People get worked up about recipe writing on this blog, me included. It used to be that my posts on taking freebies got the most responses, but now my “Most Popular” list (on the right) is mostly about recipes.
So excuse me for pandering to the crowd, but I spent all last week editing recipes written by bloggers, and I’ve got another seven nits to add to my original list of 7 Common Recipe Writing Errors. Here they are:
1. Vague titles. “The Ultimate Cookie” doesn’t tell the reader anything other that, in your opinion, this is a darn good cookie. And so it should be. Why else would you blog about it?
The other issue is SEO. Let’s say your recipe is for Snickerdoodles. If potential readers type “Snickerdoodle recipe” into a search engine, you’re making it more difficult for them to find your post.
2. Incomplete directions. “Toast cumin seeds and grind them.” Unless your readership comprises Indian cooks, they’re probably going to need a few more clues. Remember that your readership is probably less sophisticated in the kitchen than you are, and they don’t want to feel intimidated.
3. Action takes place without vessels or tools. “Beat butter with sugar until creamy.” Where does this action take place? On your countertop? With your hands? Or “Bring cream to a boil.” Missing are: in a bowl, in what size saucepan, over what kind of heat. It’s also useful to mention a stand mixer, electric mixer, or a wooden spoon to help your reader along.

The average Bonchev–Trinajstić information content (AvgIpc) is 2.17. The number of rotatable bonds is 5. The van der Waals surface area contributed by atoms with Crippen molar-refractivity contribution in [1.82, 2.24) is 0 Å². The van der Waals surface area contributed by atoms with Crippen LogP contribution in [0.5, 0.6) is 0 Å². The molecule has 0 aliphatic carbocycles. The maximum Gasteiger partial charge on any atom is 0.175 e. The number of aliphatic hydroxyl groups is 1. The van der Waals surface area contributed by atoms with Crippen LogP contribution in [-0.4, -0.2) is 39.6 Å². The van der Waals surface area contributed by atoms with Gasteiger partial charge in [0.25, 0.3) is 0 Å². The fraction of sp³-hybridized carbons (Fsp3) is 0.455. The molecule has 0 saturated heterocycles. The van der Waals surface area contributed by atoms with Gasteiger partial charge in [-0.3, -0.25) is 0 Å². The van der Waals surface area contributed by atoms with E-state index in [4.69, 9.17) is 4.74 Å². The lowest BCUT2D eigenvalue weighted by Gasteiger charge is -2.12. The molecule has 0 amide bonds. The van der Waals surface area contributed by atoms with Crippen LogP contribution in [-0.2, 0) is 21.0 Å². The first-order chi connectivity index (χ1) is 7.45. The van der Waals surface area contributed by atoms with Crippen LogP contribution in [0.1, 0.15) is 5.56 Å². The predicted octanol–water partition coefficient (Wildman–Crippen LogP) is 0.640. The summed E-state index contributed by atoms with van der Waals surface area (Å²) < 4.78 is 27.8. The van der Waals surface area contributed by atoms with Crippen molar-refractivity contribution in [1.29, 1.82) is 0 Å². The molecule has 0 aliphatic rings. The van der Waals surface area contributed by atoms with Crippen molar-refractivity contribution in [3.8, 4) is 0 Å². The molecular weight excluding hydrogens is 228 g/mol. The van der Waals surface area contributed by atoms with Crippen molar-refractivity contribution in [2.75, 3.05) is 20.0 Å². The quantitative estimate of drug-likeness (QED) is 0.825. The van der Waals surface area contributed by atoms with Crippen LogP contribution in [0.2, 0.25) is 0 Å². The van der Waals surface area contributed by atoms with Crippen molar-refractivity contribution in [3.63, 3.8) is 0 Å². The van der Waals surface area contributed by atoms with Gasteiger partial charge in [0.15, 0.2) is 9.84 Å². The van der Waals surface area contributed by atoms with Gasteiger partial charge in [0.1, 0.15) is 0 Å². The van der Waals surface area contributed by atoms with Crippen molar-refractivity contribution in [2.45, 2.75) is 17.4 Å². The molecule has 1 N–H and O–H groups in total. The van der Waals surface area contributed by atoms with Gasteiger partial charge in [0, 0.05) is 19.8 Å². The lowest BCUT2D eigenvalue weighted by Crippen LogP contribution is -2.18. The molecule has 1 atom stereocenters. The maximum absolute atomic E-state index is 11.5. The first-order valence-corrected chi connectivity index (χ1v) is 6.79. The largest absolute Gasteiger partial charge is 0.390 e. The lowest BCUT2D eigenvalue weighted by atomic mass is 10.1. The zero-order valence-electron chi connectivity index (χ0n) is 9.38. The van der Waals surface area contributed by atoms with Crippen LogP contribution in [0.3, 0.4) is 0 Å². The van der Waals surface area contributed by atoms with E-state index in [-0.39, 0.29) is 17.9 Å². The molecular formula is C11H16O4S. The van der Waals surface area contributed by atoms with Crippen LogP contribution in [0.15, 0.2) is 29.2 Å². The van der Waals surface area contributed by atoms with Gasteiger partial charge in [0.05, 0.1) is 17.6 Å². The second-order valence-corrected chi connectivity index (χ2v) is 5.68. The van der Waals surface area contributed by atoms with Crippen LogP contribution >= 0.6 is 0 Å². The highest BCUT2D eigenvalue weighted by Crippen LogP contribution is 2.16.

4. Duplicate approximations of timing. If you say it takes “about 3-5 minutes,” you have two approximations. “About” is the first, and the range of time is the second. Use either “3-5 minutes,” or “about 5 minutes.”
5. Too many exclamation points in the headnote and method! OMG! I deleted exclamation points last week until my fingers were sore! Please, by all means, be funny, be exhilarated! Convey your emotions through words, rather than through this one symbol! It gets a little tiring, and you might look like an ditz after a while!
6. Making every step a separate number.
- “Keep warm” does not appear on a numbered line by itself in the method.
- It goes at the end of a paragraph.
- Group your actions based on how to make and complete a particular part of the recipe.
- Otherwise you might end up with 25 numbered actions.
- The recipe will look daunting when it isn’t.
7. Taking too long to get to the point. If your title is “Strawberry Jam,” and the first five paragraphs of your post are about your father’s time in the Navy, the reader’s going to get a little confused. Work in the strawberry jam early on, and then make the connection to the Navy.
© photo courtesy of Ruhlman.com.